6 Ways You Are Perpetuating A Person’s Birth Trauma (And What To Do Instead)

A baby's feet.
Janko Ferlič / Unsplash

A year and a half ago, I experienced a traumatic birth. It was something I wouldn’t wish upon anybody. My life was in danger, and my son almost lost his. While I am now completely recovered and my son is a naughty, adorable, feisty toddler, I am still dealing with the aftermath of that experience. I have been diagnosed with PTSD and am currently undergoing treatment. I have nightmare regularly about the experience where I wake up in a cold sweat and a racing pulse. Flashbacks during the day happen regularly. Alarms remind me of code bells, and microwaves beeping remind me of NICU monitors.

The more I have spoken up about this, I have realized that I’m not alone. Mothers everywhere with different backgrounds and experiences feel traumatized by their birth. In discussing this with other moms, there is one feeling that perpetually comes up in conversation: Isolation. When something that is supposed to be one of the happiest days of your life turns into a nightmare for you, it can be hard to relate to other people or be at peace with your experience. Birth is a common, everyday thing and it’s how all of us got here. It’s a frequent topic of discussion, especially amongst fellow moms. Survivors of birth trauma know that we need to be able to navigate things that trigger us, and we can’t expect everybody to know they upset us. Still, it can be helpful to know that these practices can be a common trigger of panic, shame, depression, and isolation amongst those who’ve experienced this type of trauma.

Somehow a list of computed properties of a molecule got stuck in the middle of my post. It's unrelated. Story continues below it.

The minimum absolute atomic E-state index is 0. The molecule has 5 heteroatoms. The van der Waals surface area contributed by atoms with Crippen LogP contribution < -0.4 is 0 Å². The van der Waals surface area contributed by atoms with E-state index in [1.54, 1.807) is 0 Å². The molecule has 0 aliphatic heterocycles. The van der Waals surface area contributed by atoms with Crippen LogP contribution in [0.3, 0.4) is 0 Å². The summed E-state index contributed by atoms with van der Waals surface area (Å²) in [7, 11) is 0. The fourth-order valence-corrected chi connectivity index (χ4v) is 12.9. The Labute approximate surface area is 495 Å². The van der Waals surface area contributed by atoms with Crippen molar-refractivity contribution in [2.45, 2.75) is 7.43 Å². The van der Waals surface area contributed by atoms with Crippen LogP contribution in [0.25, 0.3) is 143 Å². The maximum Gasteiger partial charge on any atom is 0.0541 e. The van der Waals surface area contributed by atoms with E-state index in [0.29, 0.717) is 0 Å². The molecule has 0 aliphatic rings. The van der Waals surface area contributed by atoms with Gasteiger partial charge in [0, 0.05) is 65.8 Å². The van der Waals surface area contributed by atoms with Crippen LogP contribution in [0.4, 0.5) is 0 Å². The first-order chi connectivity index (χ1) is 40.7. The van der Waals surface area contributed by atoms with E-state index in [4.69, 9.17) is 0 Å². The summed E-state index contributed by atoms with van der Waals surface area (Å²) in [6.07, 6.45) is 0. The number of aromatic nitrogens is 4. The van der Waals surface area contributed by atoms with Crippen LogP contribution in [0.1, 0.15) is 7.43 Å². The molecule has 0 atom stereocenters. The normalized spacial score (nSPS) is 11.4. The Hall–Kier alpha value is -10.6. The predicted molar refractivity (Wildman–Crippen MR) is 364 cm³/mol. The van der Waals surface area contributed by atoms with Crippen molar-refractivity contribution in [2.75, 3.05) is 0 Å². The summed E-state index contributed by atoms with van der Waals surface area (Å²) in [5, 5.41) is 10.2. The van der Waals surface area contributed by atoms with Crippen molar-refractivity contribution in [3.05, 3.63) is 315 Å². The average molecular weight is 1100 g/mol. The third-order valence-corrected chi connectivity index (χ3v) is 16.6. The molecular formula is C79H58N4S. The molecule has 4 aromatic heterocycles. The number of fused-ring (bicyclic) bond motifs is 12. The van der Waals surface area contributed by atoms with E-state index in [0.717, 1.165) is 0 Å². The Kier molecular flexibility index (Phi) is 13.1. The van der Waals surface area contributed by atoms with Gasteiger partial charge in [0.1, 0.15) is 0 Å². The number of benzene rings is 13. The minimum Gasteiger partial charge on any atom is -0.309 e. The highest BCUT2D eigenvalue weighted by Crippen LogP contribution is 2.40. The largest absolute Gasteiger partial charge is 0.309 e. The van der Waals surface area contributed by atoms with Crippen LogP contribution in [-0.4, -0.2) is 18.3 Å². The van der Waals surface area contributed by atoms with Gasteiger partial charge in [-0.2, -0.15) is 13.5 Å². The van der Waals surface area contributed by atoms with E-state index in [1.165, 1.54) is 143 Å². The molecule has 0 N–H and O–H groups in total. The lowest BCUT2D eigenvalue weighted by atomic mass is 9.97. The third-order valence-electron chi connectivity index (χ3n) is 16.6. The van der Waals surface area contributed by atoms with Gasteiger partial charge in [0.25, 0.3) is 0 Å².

1. “At least you are both okay now.”

Probably the most common things people say, this is well-intentioned, with the person hoping to show you the silver lining. And it’s true if we are one of the lucky ones, we very much are physically recovered from the event. We are well aware that we are, and we are thankful that we are. But trauma doesn’t work that way. Emotional scars run deep. Saying this stings for us, because it doesn’t validate our feelings and instead just makes us feel bad.

Instead, say: “I’m glad you are both okay now, but I can imagine that’s something that stays with you.”